Catching Up With Margaret Cho
By Phillip B. Crook
What's your take on another entertainer who's become a rallying point for outsiders: Lady Gaga.
Oh, I love Lady Gaga. She's taking her talent -- which is considerable -- and creating something for people who feel ostracized. There's a universal sense of alienation, and she's tapped into that. I'm certainly a fan, but I think artists have always done that. Madonna and David Bowie -- there's a lot of people who represent that to me in music.
You became that representation when you wore the rainbow dress on Dancing with the Stars. But do you think ABC tried to control that statement?
That was weird. To me, it was very important to make a statement about the gay teen suicides. That show is so conservative, so it was hard to find a way to inject my own views and values. I decided to wear this rainbow pride flag. Yeah, we were probably voted off because we were talking about something a lot of people couldn't handle. But I don't care about a dance competition -- I care about helping a kid get through it.
When you look at gay activism from your childhood in the '70s and the kind of more commercial, Glee-esque activism we have today, how do you compare the two?
That's the journey. Harvey Milk's message has grown from one person talking behind a podium to watching it on television. It's exciting to see, but it's discouraging that the arguments against it are still so loud. Living in Georgia now, I have a very different take on conservatism. Atlanta is progressive, but once you leave the city limits, the attitude changes significantly. Homophobia is casual and accepted, even though there's such a cultural presence of gay voices in the media. And they don't even see their homophobia as a problem -- they just want to 'protect marriage,' or 'protect the family.' It's a ludicrous argument. Why is my gay life a threat to your family? That still has not been explained to me after so many years of asking why. We still have to deal with these things even though Glee is so popular.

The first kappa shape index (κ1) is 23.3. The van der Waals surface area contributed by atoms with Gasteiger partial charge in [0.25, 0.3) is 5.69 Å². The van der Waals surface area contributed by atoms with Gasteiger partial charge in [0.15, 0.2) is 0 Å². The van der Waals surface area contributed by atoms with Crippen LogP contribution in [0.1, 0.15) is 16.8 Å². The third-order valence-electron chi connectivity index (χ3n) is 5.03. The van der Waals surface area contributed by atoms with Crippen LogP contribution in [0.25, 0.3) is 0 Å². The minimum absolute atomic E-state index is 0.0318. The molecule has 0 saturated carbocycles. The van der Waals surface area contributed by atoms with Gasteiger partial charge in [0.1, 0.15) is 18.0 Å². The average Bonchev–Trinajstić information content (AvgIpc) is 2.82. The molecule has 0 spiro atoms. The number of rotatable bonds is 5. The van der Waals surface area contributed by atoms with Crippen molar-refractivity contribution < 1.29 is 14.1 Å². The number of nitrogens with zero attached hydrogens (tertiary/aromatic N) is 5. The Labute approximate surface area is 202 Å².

Speaking of Georgia, Drop Dead Diva starts its third season this month, and includes appearances from Wanda Sykes, Clay Aiken, Lance Bass, and Kathy Griffin -- which sounds like the gayest dinner party in modern history.
Pretty gay. And pretty great. I know Wanda and Kathy very well. Lance I actually met at Kathy's house years and years ago. And Clay is a new friend. I enjoy working with all of them.
Was there a moment when you found yourself sitting at Kathy Griffin's house meeting Lance Bass where you thought, Is this really my life?
I've known Kathy since she was living in a studio apartment in Santa Monica, so I've seen many versions of her house. When I met Lance, I didn't know who he was, actually.
Not an *NSYNC fan, I take it.
I didn't know! It was their heyday, but I was so indie rock.
If you, Kathy, and Lance were trapped on an island together, who would get eaten first?
I'm sure Lance would not survive. He's so tender and delicious looking. I would eat most of him. Kathy is much smaller than me. I could put away a lot of Lance.
- Exclusive: Behind the Scenes Footage of 2(X)IST’s Spring/Summer 2014 Collection
- The 30 Sexiest Gay Scenes In Film
- Spectrum: 14 Queer Models
- Scott Bakula, Looking's Gay Daddy, Talks About Quantum Leap & His Favorite Flower
- Gay TV - Shows, Series, Reviews, Gay Actors
- Panti Bliss: The Drag Queen Who Rocked Ireland Soaks In the Aftermath